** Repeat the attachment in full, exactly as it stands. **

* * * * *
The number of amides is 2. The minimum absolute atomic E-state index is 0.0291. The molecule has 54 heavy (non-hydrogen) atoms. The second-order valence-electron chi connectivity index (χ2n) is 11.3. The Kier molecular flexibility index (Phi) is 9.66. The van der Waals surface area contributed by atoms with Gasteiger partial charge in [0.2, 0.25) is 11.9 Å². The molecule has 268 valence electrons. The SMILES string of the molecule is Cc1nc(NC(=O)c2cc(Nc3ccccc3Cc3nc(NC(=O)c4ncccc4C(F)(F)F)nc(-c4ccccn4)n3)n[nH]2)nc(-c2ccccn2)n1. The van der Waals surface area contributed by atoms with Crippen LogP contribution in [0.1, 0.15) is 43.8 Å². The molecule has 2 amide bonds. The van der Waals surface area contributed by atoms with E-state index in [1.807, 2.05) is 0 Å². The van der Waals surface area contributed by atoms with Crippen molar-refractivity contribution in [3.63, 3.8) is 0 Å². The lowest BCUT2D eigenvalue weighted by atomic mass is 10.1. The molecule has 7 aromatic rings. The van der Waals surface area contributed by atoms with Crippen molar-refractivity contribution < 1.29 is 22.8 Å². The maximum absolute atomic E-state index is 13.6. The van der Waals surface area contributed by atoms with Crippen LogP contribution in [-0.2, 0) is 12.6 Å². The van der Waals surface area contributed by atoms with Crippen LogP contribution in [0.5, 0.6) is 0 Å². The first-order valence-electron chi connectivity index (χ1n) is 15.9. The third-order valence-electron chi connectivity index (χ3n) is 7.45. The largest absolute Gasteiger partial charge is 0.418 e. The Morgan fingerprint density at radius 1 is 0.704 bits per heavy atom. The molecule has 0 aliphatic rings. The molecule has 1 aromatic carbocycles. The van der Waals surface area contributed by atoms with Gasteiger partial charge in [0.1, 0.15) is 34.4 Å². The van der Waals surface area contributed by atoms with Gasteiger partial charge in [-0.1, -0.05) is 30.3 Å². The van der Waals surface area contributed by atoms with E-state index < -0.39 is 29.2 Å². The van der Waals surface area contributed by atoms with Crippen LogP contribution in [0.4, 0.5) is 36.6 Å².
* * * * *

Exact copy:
The number of amides is 2. The minimum absolute atomic E-state index is 0.0291. The molecule has 54 heavy (non-hydrogen) atoms. The second-order valence-electron chi connectivity index (χ2n) is 11.3. The Kier molecular flexibility index (Phi) is 9.66. The van der Waals surface area contributed by atoms with Gasteiger partial charge in [0.2, 0.25) is 11.9 Å². The molecule has 268 valence electrons. The SMILES string of the molecule is Cc1nc(NC(=O)c2cc(Nc3ccccc3Cc3nc(NC(=O)c4ncccc4C(F)(F)F)nc(-c4ccccn4)n3)n[nH]2)nc(-c2ccccn2)n1. The van der Waals surface area contributed by atoms with Crippen LogP contribution in [0.1, 0.15) is 43.8 Å². The molecule has 2 amide bonds. The van der Waals surface area contributed by atoms with E-state index in [1.807, 2.05) is 0 Å². The van der Waals surface area contributed by atoms with Crippen molar-refractivity contribution in [3.63, 3.8) is 0 Å². The lowest BCUT2D eigenvalue weighted by atomic mass is 10.1. The molecule has 7 aromatic rings. The van der Waals surface area contributed by atoms with Crippen molar-refractivity contribution < 1.29 is 22.8 Å². The maximum absolute atomic E-state index is 13.6. The van der Waals surface area contributed by atoms with Crippen LogP contribution in [-0.2, 0) is 12.6 Å². The van der Waals surface area contributed by atoms with Crippen LogP contribution in [0.5, 0.6) is 0 Å². The first-order valence-electron chi connectivity index (χ1n) is 15.9. The third-order valence-electron chi connectivity index (χ3n) is 7.45. The largest absolute Gasteiger partial charge is 0.418 e. The Morgan fingerprint density at radius 1 is 0.704 bits per heavy atom. The molecule has 0 aliphatic rings. The molecule has 1 aromatic carbocycles. The van der Waals surface area contributed by atoms with Gasteiger partial charge in [0.1, 0.15) is 34.4 Å². The van der Waals surface area contributed by atoms with Gasteiger partial charge in [-0.1, -0.05) is 30.3 Å². The van der Waals surface area contributed by atoms with E-state index < -0.39 is 29.2 Å². The van der Waals surface area contributed by atoms with Crippen LogP contribution in [0.4, 0.5) is 36.6 Å².